[LINK] Iran elections

stephen at melbpc.org.au stephen at melbpc.org.au
Sun Jun 14 05:14:58 EST 2009

> From:   PoliticsOnline <editor at politicsonline.com>
> Date:   Fri, 12 Jun 2009 15:46:05 -0400 (EDT)
> Subject:   Weekly NetPulse - Smart Mobs and Green Facebook Pictures

Weekly NetPulse - Smart Mobs and Green Facebook Pictures
                  Election Fight Is Online In Iran
June 12, 2009 

The Web's Role In Close-Call Iran Presidential Election 

In Iran, victory in today's presidential election could be determined by 
Facebook, and the 46 million eligible Iranian voters under 30 years old 
who use the social networking site. 

It has been a very close race between the two main candidates, Incumbent 
President Mahmoud Ahmadinejad and former prime minister Mir Hossein 
Mousavi, but it is Mousavi who has the tech-savvy youth on his side. 

The traditional method of using mosques as gathering places and stumps to 
rally political support was used very successfully by President 
Ahmadinejad. Unfortunately for main challenger Mousavi, a government 
organization constantly denied his campaign permission to use Tehran's 
main stadiums for rallies. 

Mousavi supporters resorted to text messages and the Web in an effort to 
organize last minute rallies. Communications technology has empowered 
Iranian citizens. 

Mousavi's supporters organized "smart mobs", a form of social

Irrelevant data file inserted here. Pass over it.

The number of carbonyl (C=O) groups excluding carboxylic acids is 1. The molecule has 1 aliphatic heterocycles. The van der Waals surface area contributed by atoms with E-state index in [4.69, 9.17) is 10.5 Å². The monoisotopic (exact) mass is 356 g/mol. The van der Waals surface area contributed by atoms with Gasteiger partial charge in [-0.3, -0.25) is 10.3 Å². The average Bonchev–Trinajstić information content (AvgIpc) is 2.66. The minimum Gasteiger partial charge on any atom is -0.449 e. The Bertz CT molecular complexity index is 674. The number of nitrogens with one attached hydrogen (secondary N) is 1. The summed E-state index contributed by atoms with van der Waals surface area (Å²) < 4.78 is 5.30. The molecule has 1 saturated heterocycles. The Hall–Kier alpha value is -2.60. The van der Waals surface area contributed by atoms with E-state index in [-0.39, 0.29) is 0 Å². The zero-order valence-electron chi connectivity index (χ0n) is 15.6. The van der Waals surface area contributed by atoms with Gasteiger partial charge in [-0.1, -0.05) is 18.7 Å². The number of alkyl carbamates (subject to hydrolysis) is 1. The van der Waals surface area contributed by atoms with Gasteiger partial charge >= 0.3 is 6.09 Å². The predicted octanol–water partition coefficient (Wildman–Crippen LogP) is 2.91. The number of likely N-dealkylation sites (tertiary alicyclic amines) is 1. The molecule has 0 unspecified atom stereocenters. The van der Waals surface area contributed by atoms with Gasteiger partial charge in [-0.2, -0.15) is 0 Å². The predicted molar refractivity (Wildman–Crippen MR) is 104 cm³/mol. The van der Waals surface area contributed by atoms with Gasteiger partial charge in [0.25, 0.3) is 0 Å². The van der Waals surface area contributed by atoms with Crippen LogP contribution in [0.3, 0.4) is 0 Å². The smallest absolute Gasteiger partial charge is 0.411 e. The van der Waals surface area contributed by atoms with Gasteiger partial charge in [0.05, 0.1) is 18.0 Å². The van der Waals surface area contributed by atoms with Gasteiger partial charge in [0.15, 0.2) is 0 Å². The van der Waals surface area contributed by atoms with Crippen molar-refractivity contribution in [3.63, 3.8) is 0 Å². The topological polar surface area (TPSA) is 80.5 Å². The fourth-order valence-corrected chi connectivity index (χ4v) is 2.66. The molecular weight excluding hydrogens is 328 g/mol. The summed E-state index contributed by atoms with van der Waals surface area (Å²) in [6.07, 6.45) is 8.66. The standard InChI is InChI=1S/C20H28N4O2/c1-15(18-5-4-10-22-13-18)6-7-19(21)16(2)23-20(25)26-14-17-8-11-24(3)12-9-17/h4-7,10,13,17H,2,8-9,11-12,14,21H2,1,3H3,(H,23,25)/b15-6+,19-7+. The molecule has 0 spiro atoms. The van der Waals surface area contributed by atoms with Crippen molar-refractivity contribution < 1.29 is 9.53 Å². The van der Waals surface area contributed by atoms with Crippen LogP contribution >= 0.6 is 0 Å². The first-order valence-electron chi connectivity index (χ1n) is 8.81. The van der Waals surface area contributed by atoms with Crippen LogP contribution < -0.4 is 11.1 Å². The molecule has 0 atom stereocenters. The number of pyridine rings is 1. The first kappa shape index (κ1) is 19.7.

organization based on the use of technology, allowing them to reach large 
numbers of people and share information via text messages on times and 
locations of rallies.  

Mousavi supporters also created an online color revolution by posting 
over 6,000 profile pictures on Facebook in Mousavi's signature color 
green, an established symbol of Islam and progress in Iran. 

No incumbent in the history of the Islamic Republic has lost in a re-
election, but the social movement taking place online by Iran's 
progressives may make this election the exception to that historic rule. 

Election updates are available on Twitter: @iran09. Live updates can be 
found from the NYTimes. The election result is expected on Saturday; 
however, if no candidate wins more than 50 percent, a final round will be 
held next Friday.



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